Easter, two must-try: crespelle and Colomba
Italian traditions for this period vary a lot from region to region. Today we suggest crespelle (which in some Italian areas represents a dish to be served on the Easter table) and Colomba (which is instead spread nationwide as a symbol of this celebration).
Resurrection and rebirth, even at the table!
Easter is traditionally linked to the idea of rebirth. That's why there are countless dishes made with eggs on Italian tables, the symbol par excellence of the miracle of life renewing itself. You will find eggs practically everywhere, even in the form of delicious chocolate creations. Today our focus is on two protagonists of the Easter table. The first is crespelle, which are not common everywhere; you will be able to taste them mainly in central Italy and some areas of the north. The second one, instead, is the absolute queen of Easter. We are obviously referring to Colomba, a sweet bread in the shape of a dove, a symbol par excellence of Peace.
Crespelle: few ingredients, easy preparation, delicious result
In all Italian regions, you will find a variant of savory crespelle. They are very thin frittatas (like thin omelets) made of flour, milk, and eggs. In every region, these frittatas are stuffed with typical local ingredients. In Tuscany, the most famous are Crespelle Alla Fiorentina. Besides being delicious, they are a fascinating dish from a historical point of view. According to tradition, when the Tuscan noblewoman Caterina de' Medici married the French Duke d'Orleans, she brought with her to France many typical dishes of her land, including Crespelle Alla Fiorentina, ancestors of crepes. Crespelle Alla Fiorentina are often protagonists of the table on Easter day. Usually, these crespelle are filled with ricotta cheese and spinach and covered with tomato sauce. In general, the filling of crespelle varies according to taste and region. For example, crespelle with asparagus are very popular. In the beautiful region of Val D'Aosta, crespelle are filled with DOP fontina cheese. In Abruzzo, you will find the "scrippelle," small rolls of crespelle cooked in broth.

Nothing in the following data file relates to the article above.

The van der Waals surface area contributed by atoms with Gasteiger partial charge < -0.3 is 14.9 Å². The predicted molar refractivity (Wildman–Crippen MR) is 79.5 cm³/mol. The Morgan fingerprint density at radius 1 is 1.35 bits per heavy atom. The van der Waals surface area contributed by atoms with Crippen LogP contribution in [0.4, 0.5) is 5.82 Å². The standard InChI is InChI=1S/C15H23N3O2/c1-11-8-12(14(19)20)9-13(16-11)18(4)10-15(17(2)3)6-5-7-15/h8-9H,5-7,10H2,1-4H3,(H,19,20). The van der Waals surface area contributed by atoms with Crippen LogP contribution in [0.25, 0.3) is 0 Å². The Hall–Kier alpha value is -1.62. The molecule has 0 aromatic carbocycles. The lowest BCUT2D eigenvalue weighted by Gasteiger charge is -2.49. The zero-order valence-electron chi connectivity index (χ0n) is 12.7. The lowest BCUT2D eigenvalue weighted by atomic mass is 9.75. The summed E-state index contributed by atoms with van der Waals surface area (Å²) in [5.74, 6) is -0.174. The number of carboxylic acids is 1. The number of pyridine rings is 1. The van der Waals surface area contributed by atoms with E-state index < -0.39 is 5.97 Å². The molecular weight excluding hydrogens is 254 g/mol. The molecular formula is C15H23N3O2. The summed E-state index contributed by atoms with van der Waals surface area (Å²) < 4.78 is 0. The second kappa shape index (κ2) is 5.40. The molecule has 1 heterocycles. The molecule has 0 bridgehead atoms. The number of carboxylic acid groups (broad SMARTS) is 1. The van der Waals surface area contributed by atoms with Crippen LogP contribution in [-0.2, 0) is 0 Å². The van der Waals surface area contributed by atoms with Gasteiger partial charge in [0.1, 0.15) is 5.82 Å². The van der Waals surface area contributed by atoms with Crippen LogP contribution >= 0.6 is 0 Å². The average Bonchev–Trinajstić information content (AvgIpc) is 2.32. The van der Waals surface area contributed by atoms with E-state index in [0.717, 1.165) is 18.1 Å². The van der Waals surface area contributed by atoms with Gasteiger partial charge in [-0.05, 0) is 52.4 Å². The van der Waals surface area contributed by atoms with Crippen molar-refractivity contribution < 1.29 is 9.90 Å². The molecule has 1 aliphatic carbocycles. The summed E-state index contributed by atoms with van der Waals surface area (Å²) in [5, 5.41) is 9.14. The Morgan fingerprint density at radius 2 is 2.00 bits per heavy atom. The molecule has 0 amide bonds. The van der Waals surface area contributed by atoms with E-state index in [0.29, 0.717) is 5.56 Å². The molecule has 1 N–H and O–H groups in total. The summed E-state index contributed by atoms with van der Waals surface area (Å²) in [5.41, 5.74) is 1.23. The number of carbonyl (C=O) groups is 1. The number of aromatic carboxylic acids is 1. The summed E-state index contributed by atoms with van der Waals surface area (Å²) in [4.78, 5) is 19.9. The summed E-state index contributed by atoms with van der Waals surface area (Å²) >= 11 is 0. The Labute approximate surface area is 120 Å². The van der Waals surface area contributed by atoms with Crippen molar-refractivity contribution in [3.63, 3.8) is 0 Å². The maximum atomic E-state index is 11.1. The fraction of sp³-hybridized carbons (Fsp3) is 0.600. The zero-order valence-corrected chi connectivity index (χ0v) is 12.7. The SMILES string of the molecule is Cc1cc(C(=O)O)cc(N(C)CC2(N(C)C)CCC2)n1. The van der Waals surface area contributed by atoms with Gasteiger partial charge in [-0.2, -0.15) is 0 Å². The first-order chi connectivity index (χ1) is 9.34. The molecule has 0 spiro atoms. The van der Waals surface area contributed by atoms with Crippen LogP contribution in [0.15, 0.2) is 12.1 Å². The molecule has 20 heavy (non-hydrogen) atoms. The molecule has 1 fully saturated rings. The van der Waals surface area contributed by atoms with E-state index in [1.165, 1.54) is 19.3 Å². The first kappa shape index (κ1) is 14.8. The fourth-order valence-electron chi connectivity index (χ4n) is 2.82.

Colomba: the sweet that can never be missing
There is a dessert that cannot be missed at the end of an Easter lunch. It is Colomba, a sweet bread in the shape of a dove, typical of Easter and widely spread from North to South of the Boot (just like panettone and pandoro at Christmas). As you can imagine, it symbolizes Peace. Over the years, Italian pastry chefs have created countless variations of the Colomba. Even in supermarkets, you will find all kinds of versions. What changes, fundamentally, is the filling: from pistachios to chocolate, from lemon cream to coffee cream. A piece of advice (always valid) is to rely on quality products, preferably artisanal. At Magnifico, we have selected for you a fantastic assortment of Colomba. Here you will find a selection of delicious doves produced by Fiasconaro in Sicily, including the exquisite version signed by the kings of Italian fashion, Dolce & Gabbana.
- Donatella Mulvoni